Meeting in the Virtual Middle

Enforce professional standards through virtual hearings and mediation.

Tonya Deskins is assistant AE and vice president of West and SouthEast REALTORS® of the Valley, Ariz. You can reach her at

The National Association of REALTORS®’ Core Standards require that every association maintain a viable professional standards process to enforce the Code of Ethics and provide arbitration and mediation as member services. The standards further require associations to provide mediation services to members as required by Article IV of the NAR bylaws.

The West and SouthEast REALTORS® of the Valley in Chandler, Ariz., provides this service through its Professional Standards team, which handles more than 100 cases per year. When Arizona put restrictions in place for several months to prevent the transmission of the coronavirus, we had to adapt quickly to continue processing cases. Allowing a backlog to build up would have been disastrous for the association.

Professional Standards determined that we should hold all Grievance Committee meetings, hearings, and mediations virtually if it could help continue to process the caseload. Our team transitioned scheduled hearings to a virtual environment and began scheduling new complaints for the same treatment.

We let the parties involved in each complaint know that due to health concerns, hearings would be held virtually. The parties have been receptive; we held 18 hearings and mediations successfully on Zoom from March through mid-July.

Prepping the Participants

Leading up to hearings, our team spends additional time working with the parties and panel members to determine if they have sufficient remote video capabilities and are comfortable using their equipment with Zoom. We can hold practice sessions to be certain the parties can participate, and we ask them to use a private location in their homes to ensure confidentiality.

During the hearing, the panel chair asks each party to swear that they are alone in the room. The panel chair also tells each party to raise their hand if the presentation’s audio is interrupted. I mute the panelists during complainant and respondent presentations but leave the parties unmuted, so they are free to object or make statements at any time.

Panel chairs have been diligent about making sure the parties get the opportunity to speak to their counsel and/or brokers privately as the hearing continues, using Zoom’s waiting room and breakout room features.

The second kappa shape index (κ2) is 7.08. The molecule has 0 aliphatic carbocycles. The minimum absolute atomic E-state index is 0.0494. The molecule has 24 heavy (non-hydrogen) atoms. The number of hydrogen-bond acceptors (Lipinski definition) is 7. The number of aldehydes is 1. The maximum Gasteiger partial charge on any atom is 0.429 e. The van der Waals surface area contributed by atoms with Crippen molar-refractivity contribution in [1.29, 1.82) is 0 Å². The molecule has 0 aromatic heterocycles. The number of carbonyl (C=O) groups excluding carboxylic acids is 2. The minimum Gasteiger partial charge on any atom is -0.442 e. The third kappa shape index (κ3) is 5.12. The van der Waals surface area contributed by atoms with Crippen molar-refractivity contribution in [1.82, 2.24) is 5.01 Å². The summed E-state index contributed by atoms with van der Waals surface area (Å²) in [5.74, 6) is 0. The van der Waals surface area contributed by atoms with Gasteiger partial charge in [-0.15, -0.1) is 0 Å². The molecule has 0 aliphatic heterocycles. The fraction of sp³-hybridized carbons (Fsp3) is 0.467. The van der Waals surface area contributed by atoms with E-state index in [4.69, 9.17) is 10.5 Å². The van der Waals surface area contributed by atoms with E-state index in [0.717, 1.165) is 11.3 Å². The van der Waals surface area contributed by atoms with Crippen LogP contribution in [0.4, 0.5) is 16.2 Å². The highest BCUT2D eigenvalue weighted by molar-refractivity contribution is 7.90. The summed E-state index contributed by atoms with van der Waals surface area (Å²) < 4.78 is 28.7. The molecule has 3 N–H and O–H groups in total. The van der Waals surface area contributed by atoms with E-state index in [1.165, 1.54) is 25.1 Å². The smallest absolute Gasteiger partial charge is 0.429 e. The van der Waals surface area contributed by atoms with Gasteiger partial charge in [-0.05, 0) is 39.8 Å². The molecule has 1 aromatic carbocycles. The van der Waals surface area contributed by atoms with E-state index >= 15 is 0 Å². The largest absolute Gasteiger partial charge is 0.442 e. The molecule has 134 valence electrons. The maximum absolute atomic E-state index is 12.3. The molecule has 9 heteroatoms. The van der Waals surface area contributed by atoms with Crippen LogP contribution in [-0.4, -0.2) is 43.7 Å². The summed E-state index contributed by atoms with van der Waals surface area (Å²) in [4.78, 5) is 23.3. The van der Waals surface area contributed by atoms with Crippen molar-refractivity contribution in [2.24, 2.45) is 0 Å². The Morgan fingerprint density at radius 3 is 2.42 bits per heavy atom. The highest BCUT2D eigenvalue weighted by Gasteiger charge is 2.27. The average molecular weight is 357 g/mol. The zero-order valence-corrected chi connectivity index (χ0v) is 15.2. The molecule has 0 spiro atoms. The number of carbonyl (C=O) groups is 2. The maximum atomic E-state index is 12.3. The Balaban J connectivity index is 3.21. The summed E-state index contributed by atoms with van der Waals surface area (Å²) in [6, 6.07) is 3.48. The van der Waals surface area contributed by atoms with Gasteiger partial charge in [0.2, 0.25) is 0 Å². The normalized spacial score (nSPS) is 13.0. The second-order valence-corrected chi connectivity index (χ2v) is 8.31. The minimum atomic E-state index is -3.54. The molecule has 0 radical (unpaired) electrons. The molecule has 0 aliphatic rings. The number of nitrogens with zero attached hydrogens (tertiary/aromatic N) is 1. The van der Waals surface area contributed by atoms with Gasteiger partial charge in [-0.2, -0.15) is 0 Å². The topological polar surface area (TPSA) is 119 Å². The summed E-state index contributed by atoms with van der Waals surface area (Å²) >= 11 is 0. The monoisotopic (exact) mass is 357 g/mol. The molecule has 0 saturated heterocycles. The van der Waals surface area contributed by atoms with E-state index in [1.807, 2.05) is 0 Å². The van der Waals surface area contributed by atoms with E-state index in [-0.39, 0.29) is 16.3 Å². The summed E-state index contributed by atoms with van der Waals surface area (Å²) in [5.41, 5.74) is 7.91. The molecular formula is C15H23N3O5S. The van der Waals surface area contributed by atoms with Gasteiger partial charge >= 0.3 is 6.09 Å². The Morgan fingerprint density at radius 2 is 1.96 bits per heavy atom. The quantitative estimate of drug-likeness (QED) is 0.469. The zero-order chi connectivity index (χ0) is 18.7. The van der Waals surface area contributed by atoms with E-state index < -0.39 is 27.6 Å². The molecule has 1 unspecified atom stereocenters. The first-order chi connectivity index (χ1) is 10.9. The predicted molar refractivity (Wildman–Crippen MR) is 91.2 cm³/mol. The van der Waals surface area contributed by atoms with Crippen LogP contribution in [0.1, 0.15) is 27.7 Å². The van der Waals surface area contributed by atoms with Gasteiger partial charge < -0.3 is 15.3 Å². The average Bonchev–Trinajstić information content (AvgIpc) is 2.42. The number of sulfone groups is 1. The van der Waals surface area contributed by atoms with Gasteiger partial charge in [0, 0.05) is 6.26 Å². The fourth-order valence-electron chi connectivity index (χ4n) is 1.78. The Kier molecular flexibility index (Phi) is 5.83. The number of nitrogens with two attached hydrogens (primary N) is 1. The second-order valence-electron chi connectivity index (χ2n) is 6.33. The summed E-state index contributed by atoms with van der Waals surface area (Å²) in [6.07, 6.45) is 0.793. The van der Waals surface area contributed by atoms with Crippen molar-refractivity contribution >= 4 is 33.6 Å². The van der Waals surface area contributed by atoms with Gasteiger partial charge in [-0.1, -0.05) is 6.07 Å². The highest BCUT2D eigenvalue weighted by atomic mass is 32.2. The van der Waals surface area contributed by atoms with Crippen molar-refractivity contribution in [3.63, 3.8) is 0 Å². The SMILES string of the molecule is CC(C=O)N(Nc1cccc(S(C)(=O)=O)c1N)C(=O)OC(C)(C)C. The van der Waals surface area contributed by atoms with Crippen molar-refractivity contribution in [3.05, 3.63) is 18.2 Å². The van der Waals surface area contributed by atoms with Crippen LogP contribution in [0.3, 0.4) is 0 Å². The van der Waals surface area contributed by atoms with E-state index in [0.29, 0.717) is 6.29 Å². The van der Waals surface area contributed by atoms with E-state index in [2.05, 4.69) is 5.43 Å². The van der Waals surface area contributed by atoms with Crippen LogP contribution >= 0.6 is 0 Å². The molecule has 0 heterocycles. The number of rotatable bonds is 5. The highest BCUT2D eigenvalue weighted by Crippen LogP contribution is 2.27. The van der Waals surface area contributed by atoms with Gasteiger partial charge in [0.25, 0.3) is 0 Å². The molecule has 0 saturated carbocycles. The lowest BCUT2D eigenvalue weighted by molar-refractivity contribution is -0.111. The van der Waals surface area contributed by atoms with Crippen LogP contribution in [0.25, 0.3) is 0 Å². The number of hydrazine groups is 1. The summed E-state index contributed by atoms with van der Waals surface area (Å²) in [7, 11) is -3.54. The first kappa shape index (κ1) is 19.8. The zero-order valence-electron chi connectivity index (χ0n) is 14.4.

If the parties want to submit evidence during the hearing, they send it to the administrator in advance. I email the information to the panel chair or move the panel and the parties to the waiting room to share the documents with the panel chair via screen share. The chair determines whether the evidence will be allowed, at which point I can share it with the rest of the participants.

The waiting room is also a good place to hold people who don’t need to speak to one another. As the panel participates in the prehearing meeting, I can watch the parties enter the waiting room. Once everyone is ready to go, we allow the parties, counsel, and witnesses into the hearing. Once sworn in, witnesses are moved back to the waiting room until they are needed.

Breakout rooms allow us to move the parties into virtual rooms where they can confer privately with their counsel or broker. These rooms are also useful in mediations when a mediator wants to speak to each party individually. Prior to mediation, we caution parties that they must block out the time necessary for mediation and try not to be distracted while waiting for their turn to speak to the mediator.

Virtual executive sessions have proved to be efficient and productive. The panel is able to discuss the case in detail as they deliberate and come to a decision. We then use the screen share function with the panel, and they log the findings. Panel members can sign the decision and confidentiality agreements through e-sign.

Virtual hearings seem to be favorable for the parties involved. They are less nervous in their own spaces and are often better able to explain their positions without the animosity that can develop when the other party is sitting in the same room. Virtual hearings are also more efficient for the panelists and less expensive to administer.

While the pandemic continues to cause upheavals, it has produced one innovation. The West and SouthEast REALTORS® of the Valley has enjoyed the flexibility of holding virtual hearings for our membership and satisfying a Core Standard for members.

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